On a sunny Wednesday in March, two Metropolitan Wastewater Department supervisors are tracking their crews using GPS and a sophisticated database running on a nearly indestructible Panasonic Toughbook.
Driving through Mission Hills as Lady Gaga's “Bad Romance” plays on the van's stereo, they locate a “television” crew running a camera down a sewer main. They're looking for grease and root blockages, the main causes of sewage spills.
“Twenty years of dirty movies,” veteran wastewater technician Brian Dantzler says. “I make the dirtiest movies in San Diego. Triple-X.”
In the Crown Point area of Pacific Beach, another technician feeds a “Piranha” hose with a high-pressure “Bulldog” nozzle down an easement. His partner maneuvers through thorny bushes and weeds to uncover a lost manhole where he'll check what's washing through.
Meanwhile, on a hill overlooking the airport, a “rodding” crew is rushing to avert a spill. A section of a ring-shaped root saw broke off in a stretch of sewer buried 18 feet deep in the ground. If the workers can't fish it out within an hour, sewage will back up through the manhole. The supervisors joke that they'll all receive pink slips if they cause a catastrophe while taking a reporter on a tour.
At the nadir of a steep hill, a supervisor reflects light into the bottom of the sewer with a small mirror, while a technician drops a grappling hook into the manhole. His partner, barely visible at the top of the street, jams a long rod with a spiral tip down the 6-inch-wide sewer. After about a half-hour, they snag the rusted metal, avoiding a Code 735, which is when a spill is leaking into public waters.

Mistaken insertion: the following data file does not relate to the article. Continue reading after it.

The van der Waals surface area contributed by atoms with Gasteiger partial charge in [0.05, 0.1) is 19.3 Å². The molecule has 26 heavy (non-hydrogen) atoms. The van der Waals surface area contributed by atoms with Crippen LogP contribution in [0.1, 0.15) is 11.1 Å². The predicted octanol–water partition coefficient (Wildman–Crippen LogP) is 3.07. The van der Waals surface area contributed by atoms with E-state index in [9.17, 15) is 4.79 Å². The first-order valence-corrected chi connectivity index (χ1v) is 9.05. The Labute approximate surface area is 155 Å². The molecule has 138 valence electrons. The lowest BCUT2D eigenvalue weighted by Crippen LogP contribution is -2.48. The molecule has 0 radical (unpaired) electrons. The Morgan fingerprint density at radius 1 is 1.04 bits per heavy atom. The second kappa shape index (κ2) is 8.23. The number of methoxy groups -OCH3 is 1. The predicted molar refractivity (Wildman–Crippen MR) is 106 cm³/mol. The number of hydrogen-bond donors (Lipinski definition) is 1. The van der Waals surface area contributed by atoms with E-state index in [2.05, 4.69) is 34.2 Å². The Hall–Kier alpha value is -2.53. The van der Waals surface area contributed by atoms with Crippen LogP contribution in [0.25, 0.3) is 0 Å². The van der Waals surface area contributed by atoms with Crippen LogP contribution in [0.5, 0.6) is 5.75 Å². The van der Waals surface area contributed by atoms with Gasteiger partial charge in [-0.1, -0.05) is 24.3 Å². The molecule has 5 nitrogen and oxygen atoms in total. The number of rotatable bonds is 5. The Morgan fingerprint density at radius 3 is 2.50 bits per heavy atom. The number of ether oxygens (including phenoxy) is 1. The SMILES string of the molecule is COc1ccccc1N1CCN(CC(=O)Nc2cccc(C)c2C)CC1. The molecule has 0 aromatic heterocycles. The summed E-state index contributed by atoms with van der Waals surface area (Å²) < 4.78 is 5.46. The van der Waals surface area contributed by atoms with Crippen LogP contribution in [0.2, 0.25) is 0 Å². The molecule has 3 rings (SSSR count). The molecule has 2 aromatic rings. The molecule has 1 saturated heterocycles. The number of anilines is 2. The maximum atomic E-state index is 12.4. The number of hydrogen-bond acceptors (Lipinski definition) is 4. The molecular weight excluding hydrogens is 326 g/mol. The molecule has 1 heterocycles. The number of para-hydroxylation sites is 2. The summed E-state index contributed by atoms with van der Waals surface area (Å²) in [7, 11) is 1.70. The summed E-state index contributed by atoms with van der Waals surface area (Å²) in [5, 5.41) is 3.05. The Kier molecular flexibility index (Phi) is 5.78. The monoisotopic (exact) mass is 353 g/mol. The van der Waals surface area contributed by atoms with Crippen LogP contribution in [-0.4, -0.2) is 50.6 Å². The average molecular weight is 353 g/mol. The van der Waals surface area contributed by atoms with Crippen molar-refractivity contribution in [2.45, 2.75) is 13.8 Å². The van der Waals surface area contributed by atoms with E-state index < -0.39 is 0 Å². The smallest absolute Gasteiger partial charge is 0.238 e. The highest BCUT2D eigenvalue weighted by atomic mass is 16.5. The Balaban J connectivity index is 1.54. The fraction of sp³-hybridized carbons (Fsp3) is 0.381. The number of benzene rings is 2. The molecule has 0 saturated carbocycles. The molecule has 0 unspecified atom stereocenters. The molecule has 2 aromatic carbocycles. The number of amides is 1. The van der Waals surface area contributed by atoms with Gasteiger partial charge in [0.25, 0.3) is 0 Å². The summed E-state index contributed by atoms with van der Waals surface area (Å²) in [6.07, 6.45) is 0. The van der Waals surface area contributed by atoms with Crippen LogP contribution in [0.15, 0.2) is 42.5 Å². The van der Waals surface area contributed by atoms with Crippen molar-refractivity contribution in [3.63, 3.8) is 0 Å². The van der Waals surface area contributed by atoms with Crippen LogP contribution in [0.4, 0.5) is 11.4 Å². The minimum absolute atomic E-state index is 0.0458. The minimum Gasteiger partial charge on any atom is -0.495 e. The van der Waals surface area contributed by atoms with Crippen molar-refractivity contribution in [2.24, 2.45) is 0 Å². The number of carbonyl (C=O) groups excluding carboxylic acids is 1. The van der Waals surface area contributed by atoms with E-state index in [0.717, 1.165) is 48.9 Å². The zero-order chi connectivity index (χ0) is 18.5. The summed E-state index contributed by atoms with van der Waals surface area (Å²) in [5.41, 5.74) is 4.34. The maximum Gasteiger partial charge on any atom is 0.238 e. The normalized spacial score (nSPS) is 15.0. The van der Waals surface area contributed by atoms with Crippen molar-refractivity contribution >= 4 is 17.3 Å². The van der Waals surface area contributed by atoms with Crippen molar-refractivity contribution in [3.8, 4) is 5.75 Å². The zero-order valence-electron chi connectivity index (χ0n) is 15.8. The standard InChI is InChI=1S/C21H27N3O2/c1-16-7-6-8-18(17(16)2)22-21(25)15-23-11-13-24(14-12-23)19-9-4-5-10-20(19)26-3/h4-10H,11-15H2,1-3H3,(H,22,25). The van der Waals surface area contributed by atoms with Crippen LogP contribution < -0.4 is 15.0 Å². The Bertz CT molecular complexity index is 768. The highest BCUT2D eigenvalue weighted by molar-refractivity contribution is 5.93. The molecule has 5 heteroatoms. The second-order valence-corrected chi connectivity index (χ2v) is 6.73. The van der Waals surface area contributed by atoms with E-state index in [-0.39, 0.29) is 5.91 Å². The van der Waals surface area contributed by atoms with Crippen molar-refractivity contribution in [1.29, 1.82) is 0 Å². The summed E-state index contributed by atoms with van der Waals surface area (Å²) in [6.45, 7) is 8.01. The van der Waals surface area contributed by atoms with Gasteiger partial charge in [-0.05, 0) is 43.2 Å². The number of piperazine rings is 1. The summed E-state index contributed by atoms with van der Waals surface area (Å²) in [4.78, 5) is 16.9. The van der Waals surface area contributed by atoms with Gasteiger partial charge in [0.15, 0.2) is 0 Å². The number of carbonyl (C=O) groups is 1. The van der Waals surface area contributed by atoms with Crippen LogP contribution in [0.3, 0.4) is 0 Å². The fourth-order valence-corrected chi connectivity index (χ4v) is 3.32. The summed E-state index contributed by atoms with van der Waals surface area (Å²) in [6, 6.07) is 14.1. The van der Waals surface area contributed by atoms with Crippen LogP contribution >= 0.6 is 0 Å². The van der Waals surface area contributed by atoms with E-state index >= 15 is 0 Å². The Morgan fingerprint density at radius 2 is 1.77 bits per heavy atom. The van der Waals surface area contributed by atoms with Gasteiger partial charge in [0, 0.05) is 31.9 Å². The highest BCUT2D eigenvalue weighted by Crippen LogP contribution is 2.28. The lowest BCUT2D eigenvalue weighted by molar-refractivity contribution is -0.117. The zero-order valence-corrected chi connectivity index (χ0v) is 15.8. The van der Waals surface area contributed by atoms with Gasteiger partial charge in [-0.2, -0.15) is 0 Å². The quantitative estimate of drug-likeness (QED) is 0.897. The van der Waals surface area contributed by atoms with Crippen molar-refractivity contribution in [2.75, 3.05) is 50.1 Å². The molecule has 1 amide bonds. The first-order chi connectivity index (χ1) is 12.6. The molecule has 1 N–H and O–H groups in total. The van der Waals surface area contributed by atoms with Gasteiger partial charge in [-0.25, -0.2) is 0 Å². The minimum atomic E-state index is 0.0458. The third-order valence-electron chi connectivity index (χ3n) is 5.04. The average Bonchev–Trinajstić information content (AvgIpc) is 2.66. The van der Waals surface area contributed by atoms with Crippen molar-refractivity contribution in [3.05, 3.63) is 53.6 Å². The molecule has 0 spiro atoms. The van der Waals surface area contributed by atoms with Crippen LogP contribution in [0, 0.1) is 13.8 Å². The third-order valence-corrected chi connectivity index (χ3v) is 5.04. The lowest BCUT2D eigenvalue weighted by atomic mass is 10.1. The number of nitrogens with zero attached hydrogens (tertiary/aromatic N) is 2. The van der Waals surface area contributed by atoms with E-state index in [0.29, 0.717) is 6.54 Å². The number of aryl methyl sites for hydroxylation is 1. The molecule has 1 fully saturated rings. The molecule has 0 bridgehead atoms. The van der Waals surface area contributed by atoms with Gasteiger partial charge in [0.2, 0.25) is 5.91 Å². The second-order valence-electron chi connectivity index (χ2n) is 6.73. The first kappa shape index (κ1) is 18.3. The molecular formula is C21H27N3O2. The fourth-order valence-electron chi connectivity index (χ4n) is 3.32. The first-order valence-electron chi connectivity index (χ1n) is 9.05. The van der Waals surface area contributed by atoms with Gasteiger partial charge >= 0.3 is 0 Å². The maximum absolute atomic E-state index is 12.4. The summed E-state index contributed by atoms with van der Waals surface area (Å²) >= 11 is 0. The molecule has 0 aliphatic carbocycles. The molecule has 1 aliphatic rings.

This system's effectiveness led Mayor Jerry Sanders last month to commend the city Wastewater Department for a steady drop from 84 spills in 2006 to 38 in 2009, a more than 50-percent improvement.
“Most of you know sewer spills used to be a huge problem in this city,” he said to reporters. “Since 2006, we've seen the number drop by more than half. What this means for our city should go without saying. It means cleaner rivers, lakes, oceans and beaches.”
But Sanders was only counting spills that occurred in city-owned sewers. He did not take into account the volume of the spills, nor did he count spills on private property. Without that data, it's difficult to say whether public waters are, indeed, cleaner now than in 2006—especially since instances of sewage reaching public water and sewage-related beach closures have remained relatively constant.
The city reports sewage spills to several state agencies, which in turn calculate spills in their own ways, some of which contradict Sanders' claim.
The California Integrated Water Quality System's database (CIWQS) shows:
• 61 public-property spills unleashed 168,840 gallons in 2006, steadily decreasing to 21 public-property spills that leaked 77,257 gallons in 2009. That's a 65-percent improvement and much better than Sanders' data. The city also saw a steep decline in sewage spills making it to public water. However, the database does not include a 380,000-gallon spill at Lake Hodges, although the city of San Diego was fined for the spill in November.
• Comparing 2006 with 2009, the number of private-property spills decreased from 73 to 32, but the volume increased from 15,515 gallons to 16,358 gallons.
These numbers seem incomplete compared with another database of hazardous-material incidents kept by the California Emergency Management Agency. This database doesn't differentiate between spills by the city and private spills that occur in the city. CityBeat's data analysis showed: